• In leukostasis, intravenous fluids should be administered in the ED to reduce blood viscosity, and red blood cell transfusions should generally be avoided. Therapies to lower the WBC count should be performed in consultation with an oncologist, and may include leukapheresis, administration of hydroxyurea, or initiation of chemotherapy.
  • SVC syndrome occurs due to either external (eg, tumor) or internal (eg, thrombus) obstruction of the SVC.
  • ED management of SVC syndrome is largely supportive. The head of the bed should be elevated and supplemental oxygen provided if needed. If the cause of SVC syndrome is determined to be thrombus, anticoagulation may be initiated if not contraindicated.
  • SVC syndrome is life threatening in the rare case of cerebral edema, hemodynamic collapse, or tracheal compromise. Definitive anti-cancer treatment should be postponed to allow for tissue diagnosis of the underlying mass if not already known.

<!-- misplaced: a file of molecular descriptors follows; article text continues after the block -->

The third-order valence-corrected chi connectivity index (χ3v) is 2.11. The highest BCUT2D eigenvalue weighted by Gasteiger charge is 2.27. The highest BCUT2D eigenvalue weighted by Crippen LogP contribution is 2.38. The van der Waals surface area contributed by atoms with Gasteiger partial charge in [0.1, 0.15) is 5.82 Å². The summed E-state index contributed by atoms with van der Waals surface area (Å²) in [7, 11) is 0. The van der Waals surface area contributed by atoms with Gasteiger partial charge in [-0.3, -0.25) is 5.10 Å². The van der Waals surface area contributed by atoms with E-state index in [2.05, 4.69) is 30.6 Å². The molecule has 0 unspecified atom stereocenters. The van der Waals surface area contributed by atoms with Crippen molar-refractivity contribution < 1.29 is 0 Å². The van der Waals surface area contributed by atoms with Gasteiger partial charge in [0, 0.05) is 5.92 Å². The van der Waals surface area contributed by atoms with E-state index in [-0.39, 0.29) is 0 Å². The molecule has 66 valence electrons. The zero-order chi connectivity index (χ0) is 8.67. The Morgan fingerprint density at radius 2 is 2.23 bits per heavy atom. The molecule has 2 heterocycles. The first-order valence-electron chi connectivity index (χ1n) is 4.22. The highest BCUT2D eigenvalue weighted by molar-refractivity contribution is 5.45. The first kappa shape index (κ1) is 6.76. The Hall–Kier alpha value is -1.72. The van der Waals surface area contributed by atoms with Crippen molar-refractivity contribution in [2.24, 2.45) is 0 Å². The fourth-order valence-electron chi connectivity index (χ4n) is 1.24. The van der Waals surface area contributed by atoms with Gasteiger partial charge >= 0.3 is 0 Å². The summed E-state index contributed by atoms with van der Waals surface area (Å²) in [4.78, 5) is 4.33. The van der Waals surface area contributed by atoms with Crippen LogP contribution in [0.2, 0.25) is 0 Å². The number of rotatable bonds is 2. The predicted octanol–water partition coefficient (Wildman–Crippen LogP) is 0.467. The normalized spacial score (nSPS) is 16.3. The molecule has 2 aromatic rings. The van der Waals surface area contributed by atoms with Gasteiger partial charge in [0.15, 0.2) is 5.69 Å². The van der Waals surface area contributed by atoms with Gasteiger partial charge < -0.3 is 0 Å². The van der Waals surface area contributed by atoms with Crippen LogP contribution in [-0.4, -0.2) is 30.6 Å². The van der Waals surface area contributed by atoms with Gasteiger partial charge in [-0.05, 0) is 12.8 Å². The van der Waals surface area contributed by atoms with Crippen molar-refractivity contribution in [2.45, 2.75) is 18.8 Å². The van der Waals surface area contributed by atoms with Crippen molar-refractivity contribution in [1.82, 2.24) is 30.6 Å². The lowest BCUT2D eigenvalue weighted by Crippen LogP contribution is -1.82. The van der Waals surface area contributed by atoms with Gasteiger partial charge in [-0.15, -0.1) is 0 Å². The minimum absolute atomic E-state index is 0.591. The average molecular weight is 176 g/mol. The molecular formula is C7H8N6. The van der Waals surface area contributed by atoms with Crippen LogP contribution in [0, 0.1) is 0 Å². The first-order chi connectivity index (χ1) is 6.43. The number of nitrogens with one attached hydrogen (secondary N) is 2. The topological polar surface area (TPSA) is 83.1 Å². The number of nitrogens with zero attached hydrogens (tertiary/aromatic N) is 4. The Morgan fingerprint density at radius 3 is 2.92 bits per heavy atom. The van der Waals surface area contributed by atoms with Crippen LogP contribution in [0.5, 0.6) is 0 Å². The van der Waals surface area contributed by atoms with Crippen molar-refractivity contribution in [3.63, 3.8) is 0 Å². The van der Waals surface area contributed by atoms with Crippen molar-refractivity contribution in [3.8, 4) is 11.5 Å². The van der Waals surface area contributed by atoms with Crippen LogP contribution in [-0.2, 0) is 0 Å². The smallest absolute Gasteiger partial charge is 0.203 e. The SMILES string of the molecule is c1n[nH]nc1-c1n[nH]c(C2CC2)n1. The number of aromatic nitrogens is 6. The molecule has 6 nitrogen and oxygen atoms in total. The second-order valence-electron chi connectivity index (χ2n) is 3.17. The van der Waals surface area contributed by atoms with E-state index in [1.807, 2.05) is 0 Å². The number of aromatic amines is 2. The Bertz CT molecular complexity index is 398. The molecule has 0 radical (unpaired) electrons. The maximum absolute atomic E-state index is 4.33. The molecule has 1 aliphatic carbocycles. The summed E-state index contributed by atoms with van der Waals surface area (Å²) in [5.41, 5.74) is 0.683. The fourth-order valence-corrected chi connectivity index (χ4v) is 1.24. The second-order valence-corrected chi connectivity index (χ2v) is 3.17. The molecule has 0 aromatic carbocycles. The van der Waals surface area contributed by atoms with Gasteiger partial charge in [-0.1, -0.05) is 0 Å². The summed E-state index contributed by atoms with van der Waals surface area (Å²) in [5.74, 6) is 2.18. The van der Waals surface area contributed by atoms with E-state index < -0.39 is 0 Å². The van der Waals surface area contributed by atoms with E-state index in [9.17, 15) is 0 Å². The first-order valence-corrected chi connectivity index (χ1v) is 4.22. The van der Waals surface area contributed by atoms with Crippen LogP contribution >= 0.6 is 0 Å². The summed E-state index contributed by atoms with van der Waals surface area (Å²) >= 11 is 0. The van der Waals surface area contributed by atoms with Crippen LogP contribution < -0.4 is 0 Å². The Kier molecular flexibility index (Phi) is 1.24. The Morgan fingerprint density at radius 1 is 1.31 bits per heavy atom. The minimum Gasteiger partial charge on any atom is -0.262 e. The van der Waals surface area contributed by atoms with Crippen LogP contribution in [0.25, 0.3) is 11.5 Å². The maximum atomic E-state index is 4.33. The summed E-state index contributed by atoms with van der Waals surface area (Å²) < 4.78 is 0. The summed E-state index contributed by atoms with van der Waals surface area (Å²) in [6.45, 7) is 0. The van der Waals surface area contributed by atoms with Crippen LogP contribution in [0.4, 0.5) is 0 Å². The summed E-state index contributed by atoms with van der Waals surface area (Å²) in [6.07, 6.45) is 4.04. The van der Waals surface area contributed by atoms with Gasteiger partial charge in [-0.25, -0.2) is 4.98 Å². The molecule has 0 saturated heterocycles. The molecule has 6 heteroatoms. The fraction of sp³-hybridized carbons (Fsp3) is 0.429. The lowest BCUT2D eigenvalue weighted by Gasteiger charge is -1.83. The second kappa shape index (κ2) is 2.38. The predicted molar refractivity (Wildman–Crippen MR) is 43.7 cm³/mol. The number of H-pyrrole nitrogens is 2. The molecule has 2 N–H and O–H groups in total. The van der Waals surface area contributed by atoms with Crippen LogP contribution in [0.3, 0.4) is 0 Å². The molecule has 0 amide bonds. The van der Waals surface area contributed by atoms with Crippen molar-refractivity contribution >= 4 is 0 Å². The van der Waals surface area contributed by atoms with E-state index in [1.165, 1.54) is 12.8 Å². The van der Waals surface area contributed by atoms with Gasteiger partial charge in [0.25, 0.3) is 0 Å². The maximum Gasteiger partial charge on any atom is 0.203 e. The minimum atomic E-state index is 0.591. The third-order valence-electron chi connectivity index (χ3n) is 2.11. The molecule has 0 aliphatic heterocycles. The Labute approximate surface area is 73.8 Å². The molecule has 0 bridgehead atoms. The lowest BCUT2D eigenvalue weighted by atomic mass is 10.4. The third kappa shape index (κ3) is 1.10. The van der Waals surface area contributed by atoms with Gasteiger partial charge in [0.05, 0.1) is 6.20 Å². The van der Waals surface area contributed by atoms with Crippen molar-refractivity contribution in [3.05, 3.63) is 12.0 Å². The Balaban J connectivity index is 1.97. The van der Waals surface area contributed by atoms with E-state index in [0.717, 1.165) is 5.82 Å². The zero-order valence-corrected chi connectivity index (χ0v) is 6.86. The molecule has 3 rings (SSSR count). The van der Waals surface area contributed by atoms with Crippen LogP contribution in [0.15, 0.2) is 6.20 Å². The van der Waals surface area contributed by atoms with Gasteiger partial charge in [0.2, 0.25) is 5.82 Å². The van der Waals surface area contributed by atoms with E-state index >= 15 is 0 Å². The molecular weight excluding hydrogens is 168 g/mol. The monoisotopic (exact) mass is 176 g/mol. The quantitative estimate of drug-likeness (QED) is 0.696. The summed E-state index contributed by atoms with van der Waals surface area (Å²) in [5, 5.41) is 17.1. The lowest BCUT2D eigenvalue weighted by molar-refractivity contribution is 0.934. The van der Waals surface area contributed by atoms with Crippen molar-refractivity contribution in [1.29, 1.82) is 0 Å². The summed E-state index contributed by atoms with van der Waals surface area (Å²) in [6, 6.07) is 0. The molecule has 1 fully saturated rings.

Rosen’s in Perspective

  • “In 2010, about six hundred thousand Americans, and more than 7 million humans around the world, will die of cancer. In the United States, one in three women and one in two men will develop cancer during their lifetime. A quarter of all American deaths, and about 15 percent of all deaths worldwide, will be attributed to cancer. In some nations, cancer will surpass heart disease to become the most common cause of death.” – Siddhartha Mukherjee, The Emperor of all Maladies
  • Cancer is only expected to become more common as the population continues to age.
  • In the ED, we must be prepared to manage cancer patients and their complications.
  • We also know there is a Knowledge Translation gap in managing oncologic emergencies in the ED. One recent study showed EPs have low rates of adherence to guidelines for low-risk febrile neutropenia patients, and tended to over treat and over admit, exposing patients to unnecessary risk and at an unnecessary cost to the system (Baugh et al., Acad Emerg Med 2017;24(1):83-91).

[1] List 5 causes of fever in the cancer patient

  1. Infection* (only identified in ⅓ of patients)
  2. DVT / Pulmonary embolus
  3. Chemotherapy or medication effect
  4. Direct tumor burden effect
  5. Transfusion reaction